Next up was the Mountain of Music.

“AROOOOOO,” I sang, that’s more like my thing. I have a fine voice.”

“No way Astropup,” called out Marlow from his sleep-pod. “When you sing, moons explode and suns implode.”
“Hey,” I said. “At least I don’t screech like that Led Balloon band you listen to.”

“The musical mountain has my name written on it,” boasted Marlow.

The parrot gave him one of his steely stares. “Playing air-guitar does not count as musical ability,” he told him.
“Hey, I can play the drums too!” insisted Marlow, miming a solo with two imaginary drum sticks.
“But can you analyse the counter-point of a Bach fugue?” asked the parrot.

“I might if I knew how,” said Marlow.
“But the whole point is that you haven’t a clue how,” said the parrot. And there and then,the Commander Parrot appointed himself to climb the Mountain of Musical Genius.

“What’s up next?” I asked when he had finished composing a string quartet in the style of Franz Schubert...

“Next up,” said the parrot, “Is the Mountain of Physical Fitness Genius.” I have never claimed to be a genius in the gym. What about one of you two muscle brains?”

I would have happily done running on the spot while chasing a virtual squirrel, but there were all sorts of levers that needed pulling, and pieces of elastic that needed stretching, and weird yoga poses that needed doing. Marlow took up the challenge of the fitness mountain instead of me.

“Will there ever be just one mountain of genius for me to climb?” I asked.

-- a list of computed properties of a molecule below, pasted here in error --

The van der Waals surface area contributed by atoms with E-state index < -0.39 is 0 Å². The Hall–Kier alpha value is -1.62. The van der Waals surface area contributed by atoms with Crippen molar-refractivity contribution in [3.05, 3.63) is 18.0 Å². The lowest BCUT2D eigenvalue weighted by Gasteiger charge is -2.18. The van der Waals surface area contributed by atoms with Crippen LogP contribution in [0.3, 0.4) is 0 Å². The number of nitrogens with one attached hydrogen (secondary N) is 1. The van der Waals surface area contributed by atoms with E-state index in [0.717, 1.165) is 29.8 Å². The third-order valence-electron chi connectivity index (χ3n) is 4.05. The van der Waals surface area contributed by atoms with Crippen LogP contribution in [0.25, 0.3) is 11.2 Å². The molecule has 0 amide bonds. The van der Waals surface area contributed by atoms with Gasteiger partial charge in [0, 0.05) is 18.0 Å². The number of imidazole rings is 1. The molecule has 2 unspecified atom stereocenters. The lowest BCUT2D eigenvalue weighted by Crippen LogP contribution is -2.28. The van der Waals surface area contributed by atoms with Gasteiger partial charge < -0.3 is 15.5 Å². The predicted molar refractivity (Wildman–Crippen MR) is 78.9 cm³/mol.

“Seems doubtful,” the parrot told me, shaking his little head.

The sixth challenge was the Mountain of Coding Genius. There was no argument about who should climb that one.
Sometimes I think that the parrot’s brain is a computer. When he had finished his coding challenge, which was to design a safety system for a nuclear reactor, he flopped his head onto his keyboard and sighed:

“Just one more mountain left to climb!”

“What is it? What is it?” I asked eagerly. “I’m the only one who hasn’t had a go yet. Why can’t I have a go?”

“Because,” said the parrot, “well, I’m too tired to answer that question… Marlow will have to climb that mountain. I’m all out.”

“Ba!” exclaimed Marlow. “This one isn’t for me, it’s all about food.”

“Food!” I yapped. “I love food! I dream about it all the time! Oh please Marlow, let me at the food mountain, let me, let me, I know I will do well. I’m sure I could eat an entire mountain of food, no trouble!”

“Sadly, I don’t think it’s about eating food,” said Marlow. “It’s about cooking. You need to be a master chef to climb the final mountain. All I can do is open a can of beans.”

“But it’s always been my dream to be a master chef,” I said. “I have sooooooo many recipes in my head! Let me loose on the food mountain. I know I can do it. Please let me, Marlow. This is MY Mountain.”

Marlow was smiling. I am not sure he was convinced by my pleas. “I’ll have to ask the parrot,” he said. But all the parrot would say in reply was:


“Oh go on Marlow! Let me!”

“Well … okay... I can’t say I know anything about cooking. And the parrot is fast asleep. And time is running out. And it’s not as if we have a queue of volunteers. So here, Astropup, try on these VR goggles.”

Richard: Well thank you Astropup.